The new NOPdb3.0 application consists of a multi-tier architecture, where the data storage, business logic and client interface are separate components. The data storage is implemented via a relational mySQL database. The database is structured (Figure 2) to allow easy extendibility and maintenance in the future. In order to extract useful data, the business logic employs complex SQL queries. The purpose of the business logic layer is to act as an interface between the client-side application and database. The business logic and client interface can both reside on any Apache web server capable of serving PHP classes and the client interface, which is built in Adobe Flex. Adobe Flex was chosen as it allows Rich Internet Applications (RIAs) to be prototyped and developed rapidly, with the end product running across a wide range of client browsers.
Version 3.0 of the NOPdb is an entirely new implementation using a fully relational design with major improvements over previous versions and additional functionality. The newly created database holds data of higher granularity, storing data at the peptide level as opposed to collated data on proteins. This higher granularity also means that results from new experiments can be directly uploaded to the database without prior processing, as the direct output from MS-based proteomics analyses is peptide data. The application has the ability to interpret data and therefore aggregate it to provide metadata for proteins on a usable, graphical interface. The structure of the application has been designed using the model view controller design pattern (8), thus meaning that the functionality is separated from the overall look and feel of the application to ensure a more customisable solution. All communication between the database and application has been implemented to pass through the custom made API (9). Furthermore, in this new version 3.0 application, the graphical user interface to the database is able to create data pages ‘on the fly’ using the custom API rather than serving static data pages, as in previous versions. This API not only acts as a security blanket around the database, it also provides the ability for users to create their own websites and/or applications that represent the data being stored in the proteomics database. External users can make use of the API through the REST (Representational State Transfer) (10) approach. Hence, external programmers can retrieve content in XML (Extensible Markup Language) format, from the database, by accessing well-documented Uniform Resource Locators (URLs).
The application also facilitates mining of stored data, with data being stored in a relational structure that is well documented. Thus tools can be built to search, analyse, read and understand the data. This mining capability is evident within the application, with the database being searchable by multiple parameters, including gene names, amino acid or nucleotide sequences, sequence motifs, or by limiting the range for isoelectric points and/or molecular weights. The database is also searchable by Interpro motif numbers (database of protein families, domains and functional sites) (4–6) and by GO terms (describe gene products in terms of their associated biological processes, cellular components and molecular functions in a species-independent manner) (7). Furthermore, the NOPdb3.0 application uses the API to create dynamically generated graphs, allowing the users to visualise the data produced from experiments and enabling cross analysis between experiments.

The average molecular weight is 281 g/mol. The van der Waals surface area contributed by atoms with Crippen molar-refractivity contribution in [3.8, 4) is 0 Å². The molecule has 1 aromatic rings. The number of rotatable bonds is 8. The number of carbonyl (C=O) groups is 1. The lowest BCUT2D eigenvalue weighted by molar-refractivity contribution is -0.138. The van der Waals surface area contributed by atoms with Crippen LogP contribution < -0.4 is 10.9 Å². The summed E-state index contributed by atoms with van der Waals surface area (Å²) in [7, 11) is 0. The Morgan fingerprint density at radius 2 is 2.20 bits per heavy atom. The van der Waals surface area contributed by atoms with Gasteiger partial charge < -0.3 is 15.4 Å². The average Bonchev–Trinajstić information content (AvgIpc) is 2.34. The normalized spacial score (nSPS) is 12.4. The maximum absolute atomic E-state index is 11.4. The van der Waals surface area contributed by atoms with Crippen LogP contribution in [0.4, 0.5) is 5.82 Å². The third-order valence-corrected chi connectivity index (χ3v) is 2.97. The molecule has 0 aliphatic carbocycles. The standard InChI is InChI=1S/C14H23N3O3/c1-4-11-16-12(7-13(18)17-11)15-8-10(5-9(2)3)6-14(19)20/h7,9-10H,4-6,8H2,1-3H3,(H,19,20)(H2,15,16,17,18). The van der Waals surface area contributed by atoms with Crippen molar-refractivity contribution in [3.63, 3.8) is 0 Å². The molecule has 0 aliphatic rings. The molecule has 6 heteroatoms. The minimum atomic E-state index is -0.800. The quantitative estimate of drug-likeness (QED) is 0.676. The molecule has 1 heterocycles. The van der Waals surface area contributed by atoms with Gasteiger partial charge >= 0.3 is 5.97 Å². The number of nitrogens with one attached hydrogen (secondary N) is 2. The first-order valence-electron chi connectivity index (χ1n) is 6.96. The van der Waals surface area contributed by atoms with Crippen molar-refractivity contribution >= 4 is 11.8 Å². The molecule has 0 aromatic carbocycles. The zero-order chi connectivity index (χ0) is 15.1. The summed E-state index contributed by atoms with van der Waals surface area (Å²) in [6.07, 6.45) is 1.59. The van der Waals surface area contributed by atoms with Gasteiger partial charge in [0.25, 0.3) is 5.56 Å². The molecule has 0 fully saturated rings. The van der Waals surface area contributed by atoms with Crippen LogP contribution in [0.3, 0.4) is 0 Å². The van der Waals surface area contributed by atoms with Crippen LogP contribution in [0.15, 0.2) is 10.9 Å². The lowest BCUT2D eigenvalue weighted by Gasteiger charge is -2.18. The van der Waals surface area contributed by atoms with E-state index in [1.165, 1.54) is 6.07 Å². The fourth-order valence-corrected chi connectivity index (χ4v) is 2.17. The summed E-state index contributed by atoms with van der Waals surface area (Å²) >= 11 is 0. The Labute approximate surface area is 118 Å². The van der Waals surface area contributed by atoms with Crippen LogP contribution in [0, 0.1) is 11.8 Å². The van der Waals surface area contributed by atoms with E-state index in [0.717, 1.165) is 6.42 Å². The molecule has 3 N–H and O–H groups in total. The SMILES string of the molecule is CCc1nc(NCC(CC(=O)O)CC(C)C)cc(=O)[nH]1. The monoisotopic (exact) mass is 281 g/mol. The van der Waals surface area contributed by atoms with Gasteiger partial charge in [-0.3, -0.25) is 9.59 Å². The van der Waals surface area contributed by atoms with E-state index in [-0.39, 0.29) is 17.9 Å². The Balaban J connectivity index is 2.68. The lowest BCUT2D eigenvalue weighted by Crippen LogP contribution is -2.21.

Increased security was a core focus of this development. The application itself is designed with three levels of access, to facilitate management and to prevent unauthorised use of the system. Users are provided with different levels of access according to their needs, which are seamlessly enforced by the application. This security ensures that the data remain accurate and the quality of the data is not compromised. Furthermore, this application creates a platform for the Lamond group to share their data with the wider cell biology community.
The database has been populated with different sets of experiments, performed in the Lamond laboratory, that identify proteins in purified preparations of human nucleoli. This new NOPdb3.0 now contains over 4500 proteins identified in different human cells lines. The increased coverage of the human nucleolus proteome is illustrated by the fact that NOPdb3.0 now includes over 80% of ribosomal proteins, as opposed to the ∼28% described in NOPdb version 2.0. We estimate that NOPdb3.0 contains over 80% of the main human nucleolus proteins. The proteins in the database will be regularly updated as more experiments are performed in the Lamond laboratory.
This work was supported by a Wellcome Trust Programme Grant (073980/Z/03/Z) and by an interdisciplinary RASOR (Radical Solutions for Researching the Proteome) initiative, which is supported by the Biotechnology and Biological Sciences Research Council, Engineering and Physical Sciences Research Council, Scottish Higher Education Funding Council and Medical Research Council. A.I.L. is a Wellcome Trust Principal Research Fellow. Caledonian Research Foundation Fellowship (to F.M.B.). BBSRC PhD studentship (to Y.A.). Funding for open access charge: Wellcome Trust.
Conflict of interest statement. None declared.
We would like to thank Drs Douglas Lamont and Kenneth Beattie of the Fingerprints Proteomics Facility at the University of Dundee (http://proteomics.lifesci.dundee.ac.uk/) for technical assistance.